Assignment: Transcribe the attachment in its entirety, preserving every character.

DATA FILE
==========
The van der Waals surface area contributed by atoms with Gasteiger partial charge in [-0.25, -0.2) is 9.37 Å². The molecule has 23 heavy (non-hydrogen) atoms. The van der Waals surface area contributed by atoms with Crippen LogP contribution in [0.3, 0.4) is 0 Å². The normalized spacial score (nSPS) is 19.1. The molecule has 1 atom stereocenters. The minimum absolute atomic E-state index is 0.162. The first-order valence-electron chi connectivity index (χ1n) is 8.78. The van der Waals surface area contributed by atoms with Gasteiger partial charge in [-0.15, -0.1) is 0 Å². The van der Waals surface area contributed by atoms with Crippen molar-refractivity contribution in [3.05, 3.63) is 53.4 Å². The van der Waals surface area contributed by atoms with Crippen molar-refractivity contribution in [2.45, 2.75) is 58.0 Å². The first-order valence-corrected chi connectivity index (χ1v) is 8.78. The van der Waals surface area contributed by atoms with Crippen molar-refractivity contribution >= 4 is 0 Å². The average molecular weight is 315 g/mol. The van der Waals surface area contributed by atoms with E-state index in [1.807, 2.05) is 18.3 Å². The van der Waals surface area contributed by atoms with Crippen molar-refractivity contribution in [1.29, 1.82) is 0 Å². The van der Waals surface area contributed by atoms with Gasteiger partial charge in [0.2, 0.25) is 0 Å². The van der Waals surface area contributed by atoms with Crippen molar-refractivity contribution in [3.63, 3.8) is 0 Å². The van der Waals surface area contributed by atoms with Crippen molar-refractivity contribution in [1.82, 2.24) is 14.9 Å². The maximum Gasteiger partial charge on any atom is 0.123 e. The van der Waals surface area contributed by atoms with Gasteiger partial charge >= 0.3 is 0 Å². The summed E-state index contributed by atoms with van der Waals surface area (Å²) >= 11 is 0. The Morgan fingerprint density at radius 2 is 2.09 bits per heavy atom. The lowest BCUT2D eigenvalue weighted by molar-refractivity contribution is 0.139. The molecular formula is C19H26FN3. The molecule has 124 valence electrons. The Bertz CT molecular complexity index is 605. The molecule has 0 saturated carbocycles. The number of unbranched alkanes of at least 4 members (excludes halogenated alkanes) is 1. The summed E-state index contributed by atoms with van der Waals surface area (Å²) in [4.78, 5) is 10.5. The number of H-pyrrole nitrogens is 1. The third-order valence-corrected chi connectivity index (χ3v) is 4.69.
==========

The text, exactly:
The van der Waals surface area contributed by atoms with Gasteiger partial charge in [-0.25, -0.2) is 9.37 Å². The molecule has 23 heavy (non-hydrogen) atoms. The van der Waals surface area contributed by atoms with Crippen LogP contribution in [0.3, 0.4) is 0 Å². The normalized spacial score (nSPS) is 19.1. The molecule has 1 atom stereocenters. The minimum absolute atomic E-state index is 0.162. The first-order valence-electron chi connectivity index (χ1n) is 8.78. The van der Waals surface area contributed by atoms with Gasteiger partial charge in [-0.15, -0.1) is 0 Å². The van der Waals surface area contributed by atoms with Crippen molar-refractivity contribution in [3.05, 3.63) is 53.4 Å². The van der Waals surface area contributed by atoms with Crippen molar-refractivity contribution in [2.45, 2.75) is 58.0 Å². The first-order valence-corrected chi connectivity index (χ1v) is 8.78. The van der Waals surface area contributed by atoms with Crippen molar-refractivity contribution >= 4 is 0 Å². The average molecular weight is 315 g/mol. The van der Waals surface area contributed by atoms with E-state index in [1.807, 2.05) is 18.3 Å². The van der Waals surface area contributed by atoms with Crippen molar-refractivity contribution in [1.29, 1.82) is 0 Å². The van der Waals surface area contributed by atoms with Gasteiger partial charge in [0.2, 0.25) is 0 Å². The van der Waals surface area contributed by atoms with Crippen molar-refractivity contribution in [3.63, 3.8) is 0 Å². The van der Waals surface area contributed by atoms with Crippen molar-refractivity contribution in [1.82, 2.24) is 14.9 Å². The maximum Gasteiger partial charge on any atom is 0.123 e. The van der Waals surface area contributed by atoms with Gasteiger partial charge >= 0.3 is 0 Å². The summed E-state index contributed by atoms with van der Waals surface area (Å²) >= 11 is 0. The Morgan fingerprint density at radius 2 is 2.09 bits per heavy atom. The lowest BCUT2D eigenvalue weighted by molar-refractivity contribution is 0.139. The molecular formula is C19H26FN3. The molecule has 124 valence electrons. The Bertz CT molecular complexity index is 605. The molecule has 0 saturated carbocycles. The number of unbranched alkanes of at least 4 members (excludes halogenated alkanes) is 1. The summed E-state index contributed by atoms with van der Waals surface area (Å²) in [4.78, 5) is 10.5. The number of H-pyrrole nitrogens is 1. The third-order valence-corrected chi connectivity index (χ3v) is 4.69.